McFly aren’t ones to dwell on the past. Having broken through in 2003 with an instant run of chart-topping success, they’re fast-approaching the 20-year-old sweet spot for nostalgia – but they’re not ready to lean on past glories just yet.
“Obviously, we’re at that stage in our career where we are a nostalgic band for some people,” Harry Judd tells Official Charts over a Zoom call. “And that’s great, but there’s also that element of wanting to keep moving forward and achieving. I want to look back in 20 years from now and think this moment was also fun – we want to keep making those memories and having a good time.”
Tom, Danny, Dougie and Harry return this week with Young Dumb Thrills, their first studio album in a decade. As with their previous records, it is quintessentially McFly – their particular brand of Beach Boys, Beatles-styled pop rock has always existed independently of trends – albeit with a more relaxed and reflective mood than before.
Given the last brand-new McFly music was released in a time before streaming, when songs flew in and out of the charts, and when social media was in its infancy, it’s difficult not to view them through a rose-tinted lens. Coinciding with Young Dumb Thrills is an ITV documentary called It’s All About Us, featuring new interviews with the band about their rise and highs and lows of fame in the 2000s.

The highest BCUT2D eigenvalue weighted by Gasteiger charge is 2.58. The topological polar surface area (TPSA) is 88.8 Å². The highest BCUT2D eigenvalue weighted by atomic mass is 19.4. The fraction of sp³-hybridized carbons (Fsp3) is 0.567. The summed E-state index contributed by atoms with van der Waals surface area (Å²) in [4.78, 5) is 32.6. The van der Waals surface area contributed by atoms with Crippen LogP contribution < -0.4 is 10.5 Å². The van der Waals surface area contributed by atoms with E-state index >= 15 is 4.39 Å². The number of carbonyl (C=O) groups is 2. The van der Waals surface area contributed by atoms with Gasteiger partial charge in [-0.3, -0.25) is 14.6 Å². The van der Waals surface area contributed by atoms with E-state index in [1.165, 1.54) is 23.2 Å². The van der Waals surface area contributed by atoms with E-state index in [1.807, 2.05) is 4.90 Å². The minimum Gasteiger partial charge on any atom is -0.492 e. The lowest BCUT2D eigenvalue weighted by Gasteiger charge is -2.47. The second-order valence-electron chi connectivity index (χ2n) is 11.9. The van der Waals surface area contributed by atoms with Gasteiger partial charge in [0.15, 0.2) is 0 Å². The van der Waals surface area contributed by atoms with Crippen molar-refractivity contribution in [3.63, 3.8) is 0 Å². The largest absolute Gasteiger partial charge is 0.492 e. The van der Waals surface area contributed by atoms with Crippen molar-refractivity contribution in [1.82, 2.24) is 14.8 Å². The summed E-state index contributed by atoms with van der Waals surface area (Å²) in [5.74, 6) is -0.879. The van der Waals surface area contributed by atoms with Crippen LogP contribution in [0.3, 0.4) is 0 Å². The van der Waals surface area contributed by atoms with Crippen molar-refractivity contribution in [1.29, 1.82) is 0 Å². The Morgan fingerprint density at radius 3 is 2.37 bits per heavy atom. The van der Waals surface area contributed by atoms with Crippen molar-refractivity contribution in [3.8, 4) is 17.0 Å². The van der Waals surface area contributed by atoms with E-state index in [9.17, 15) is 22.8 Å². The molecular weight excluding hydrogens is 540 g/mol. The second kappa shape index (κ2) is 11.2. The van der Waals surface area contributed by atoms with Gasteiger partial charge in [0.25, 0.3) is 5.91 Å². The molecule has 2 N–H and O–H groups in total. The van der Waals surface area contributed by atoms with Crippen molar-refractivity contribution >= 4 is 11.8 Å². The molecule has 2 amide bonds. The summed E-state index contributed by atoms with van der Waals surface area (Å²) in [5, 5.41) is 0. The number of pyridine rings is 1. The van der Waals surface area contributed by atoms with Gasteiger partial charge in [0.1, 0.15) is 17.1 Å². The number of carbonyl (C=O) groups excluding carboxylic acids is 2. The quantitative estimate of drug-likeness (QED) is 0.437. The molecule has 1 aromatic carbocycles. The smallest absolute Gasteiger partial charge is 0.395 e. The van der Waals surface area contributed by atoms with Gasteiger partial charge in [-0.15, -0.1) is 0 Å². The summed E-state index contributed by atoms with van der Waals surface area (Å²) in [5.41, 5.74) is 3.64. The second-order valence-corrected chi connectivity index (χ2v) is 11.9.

Have they watched it back? “No – and I probably won’t ever,” Tom Fletcher says, while Harry interjects: “I hate watching myself on TV anyway.”
Was it really that painful? The band previously admitted they went to group therapy to work through old issues before reuniting. Tom says that McFly’s history is a web of collective memories as well as their own individual journeys, which is impossible to distil into one hour. “It’s also our lives and it’s emotional for us – there’s some deeply personal stuff in there. All of those experiences are important to the story of McFly and give more weight and context to this album, so we feel it’s important the fans have that.”
Wherever the word comeback is used, pressure shortly follows, but McFly insist the process of creating their sixth studio album was a joyful and effortless experience. Danny Jones explains they came together in the studio in January and February this year without a record deal or expectations of producing anything meaningful. “They were the first sessions we did together in a long time,” he says. “The album literally follows the process of what we achieved in those weeks.”
Tom adds that while their groove re-emerged quickly, it wasn’t entirely smooth sailing. “Behind the scenes, we definitely tried stuff and thought about falling in line with where music trends are going – but we were never that band trying to be cool, so why do that now? When we first came out there wasn’t anyone doing songs like 5 Colours In Her Hair. We’ve gone back to that – not paying attention to radio or Spotify playlists, just making music that made us happy in the studio that day.”